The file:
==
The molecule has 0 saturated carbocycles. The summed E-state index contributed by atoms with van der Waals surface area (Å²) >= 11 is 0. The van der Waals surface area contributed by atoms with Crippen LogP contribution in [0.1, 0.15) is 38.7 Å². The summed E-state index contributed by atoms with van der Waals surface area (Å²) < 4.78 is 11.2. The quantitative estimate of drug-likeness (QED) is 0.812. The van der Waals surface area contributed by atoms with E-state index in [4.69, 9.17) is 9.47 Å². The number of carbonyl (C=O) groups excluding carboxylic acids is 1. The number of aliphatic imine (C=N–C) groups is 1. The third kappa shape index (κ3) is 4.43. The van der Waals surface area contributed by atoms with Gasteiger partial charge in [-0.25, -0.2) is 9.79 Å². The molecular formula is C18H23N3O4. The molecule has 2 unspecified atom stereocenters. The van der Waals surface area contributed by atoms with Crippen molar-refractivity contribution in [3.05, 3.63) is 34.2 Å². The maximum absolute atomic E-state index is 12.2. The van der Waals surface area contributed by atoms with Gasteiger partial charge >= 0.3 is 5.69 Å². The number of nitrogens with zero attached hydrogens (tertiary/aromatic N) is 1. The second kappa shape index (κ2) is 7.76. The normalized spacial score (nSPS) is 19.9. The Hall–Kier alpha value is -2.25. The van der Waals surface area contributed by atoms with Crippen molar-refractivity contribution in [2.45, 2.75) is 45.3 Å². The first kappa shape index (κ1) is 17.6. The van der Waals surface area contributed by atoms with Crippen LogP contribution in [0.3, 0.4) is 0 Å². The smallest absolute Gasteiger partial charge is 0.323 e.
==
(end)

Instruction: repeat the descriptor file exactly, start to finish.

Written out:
The molecule has 0 saturated carbocycles. The summed E-state index contributed by atoms with van der Waals surface area (Å²) >= 11 is 0. The van der Waals surface area contributed by atoms with Crippen LogP contribution in [0.1, 0.15) is 38.7 Å². The summed E-state index contributed by atoms with van der Waals surface area (Å²) < 4.78 is 11.2. The quantitative estimate of drug-likeness (QED) is 0.812. The van der Waals surface area contributed by atoms with E-state index in [4.69, 9.17) is 9.47 Å². The number of carbonyl (C=O) groups excluding carboxylic acids is 1. The number of aliphatic imine (C=N–C) groups is 1. The third kappa shape index (κ3) is 4.43. The van der Waals surface area contributed by atoms with Gasteiger partial charge in [-0.25, -0.2) is 9.79 Å². The molecular formula is C18H23N3O4. The molecule has 2 unspecified atom stereocenters. The van der Waals surface area contributed by atoms with Crippen molar-refractivity contribution in [3.05, 3.63) is 34.2 Å². The maximum absolute atomic E-state index is 12.2. The van der Waals surface area contributed by atoms with Gasteiger partial charge >= 0.3 is 5.69 Å². The number of nitrogens with zero attached hydrogens (tertiary/aromatic N) is 1. The second kappa shape index (κ2) is 7.76. The normalized spacial score (nSPS) is 19.9. The Hall–Kier alpha value is -2.25. The van der Waals surface area contributed by atoms with Crippen molar-refractivity contribution in [2.45, 2.75) is 45.3 Å². The first kappa shape index (κ1) is 17.6. The van der Waals surface area contributed by atoms with Crippen LogP contribution in [0.3, 0.4) is 0 Å². The smallest absolute Gasteiger partial charge is 0.323 e.